- Focusing on efforts to strengthen the human rights aspect of the convention, ‘UNCLOS article 99: Prohibition on the transport of slaves’ should be updated and apply to modern slavery and human trafficking by sea. The article refers to ‘slave trade’ but consideration should be given especially to ways in which modern slavery is understood differently and how this provision could apply to challenges such as human trafficking by sea and forced labour, with particular focus on the fishing industry. Furthermore, transhipment vessels are frequently utilised by the (illegal) fishing industry to transport trafficked victims to/from fishing vessels. UNCLOS article 99 could be updated to provide an additional tool to the international community when flag states can’t adequately prevent and punish the transport of ‘modern’ slaves, and allow authorities to board ships suspected of conducting slave trade/ human trafficking and conduct any necessary checks.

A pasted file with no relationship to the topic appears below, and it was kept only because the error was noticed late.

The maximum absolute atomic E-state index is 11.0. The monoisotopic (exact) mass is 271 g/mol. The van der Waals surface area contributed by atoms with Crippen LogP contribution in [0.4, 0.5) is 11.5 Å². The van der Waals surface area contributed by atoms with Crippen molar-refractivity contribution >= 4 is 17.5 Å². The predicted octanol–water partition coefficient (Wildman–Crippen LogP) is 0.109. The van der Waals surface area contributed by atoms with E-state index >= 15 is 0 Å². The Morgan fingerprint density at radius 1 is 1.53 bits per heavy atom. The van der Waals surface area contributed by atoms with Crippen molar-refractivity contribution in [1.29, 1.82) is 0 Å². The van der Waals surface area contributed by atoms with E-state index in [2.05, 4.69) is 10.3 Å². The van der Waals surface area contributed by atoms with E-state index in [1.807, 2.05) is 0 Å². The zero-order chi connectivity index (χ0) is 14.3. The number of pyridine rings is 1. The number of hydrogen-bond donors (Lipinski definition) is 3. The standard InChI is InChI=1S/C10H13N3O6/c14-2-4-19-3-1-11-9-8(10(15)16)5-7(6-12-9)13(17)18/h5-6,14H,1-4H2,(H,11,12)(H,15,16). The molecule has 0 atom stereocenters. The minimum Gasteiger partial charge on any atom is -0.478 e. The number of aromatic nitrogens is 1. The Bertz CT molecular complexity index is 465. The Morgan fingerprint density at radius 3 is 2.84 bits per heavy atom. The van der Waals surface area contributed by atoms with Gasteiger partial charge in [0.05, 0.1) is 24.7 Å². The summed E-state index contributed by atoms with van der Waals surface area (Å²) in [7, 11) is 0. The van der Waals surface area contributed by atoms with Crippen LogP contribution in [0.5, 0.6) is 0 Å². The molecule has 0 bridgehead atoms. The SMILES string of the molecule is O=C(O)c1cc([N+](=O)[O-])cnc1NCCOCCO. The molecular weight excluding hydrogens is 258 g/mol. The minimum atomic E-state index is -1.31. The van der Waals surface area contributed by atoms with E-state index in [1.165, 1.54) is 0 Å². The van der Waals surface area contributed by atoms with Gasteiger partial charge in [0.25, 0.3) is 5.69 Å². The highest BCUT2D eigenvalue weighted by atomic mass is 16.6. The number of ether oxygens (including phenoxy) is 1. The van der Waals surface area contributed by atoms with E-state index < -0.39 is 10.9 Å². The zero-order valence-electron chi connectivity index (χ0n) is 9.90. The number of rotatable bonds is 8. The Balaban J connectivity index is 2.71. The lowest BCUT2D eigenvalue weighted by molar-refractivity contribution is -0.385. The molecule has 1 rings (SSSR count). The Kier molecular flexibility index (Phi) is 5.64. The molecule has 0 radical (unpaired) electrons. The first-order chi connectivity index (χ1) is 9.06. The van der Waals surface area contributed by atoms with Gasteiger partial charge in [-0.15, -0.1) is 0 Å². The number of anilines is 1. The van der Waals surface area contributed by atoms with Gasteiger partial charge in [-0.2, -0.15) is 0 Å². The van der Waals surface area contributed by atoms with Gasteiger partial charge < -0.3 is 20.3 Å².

- Despite presenting a codified legal definition of maritime piracy and urging all nations to cooperate in the repression of piracy, UNCLOS, has weakened counter-piracy activities rather than enhanced them. There is a lack of clarity around issues of jurisdiction; ‘hot pursuit’; the ‘private ends’ motivational clause; the ‘two vessel’ requirement; and a failure to impose a legal obligation on states to suppress piracy in their territorial waters.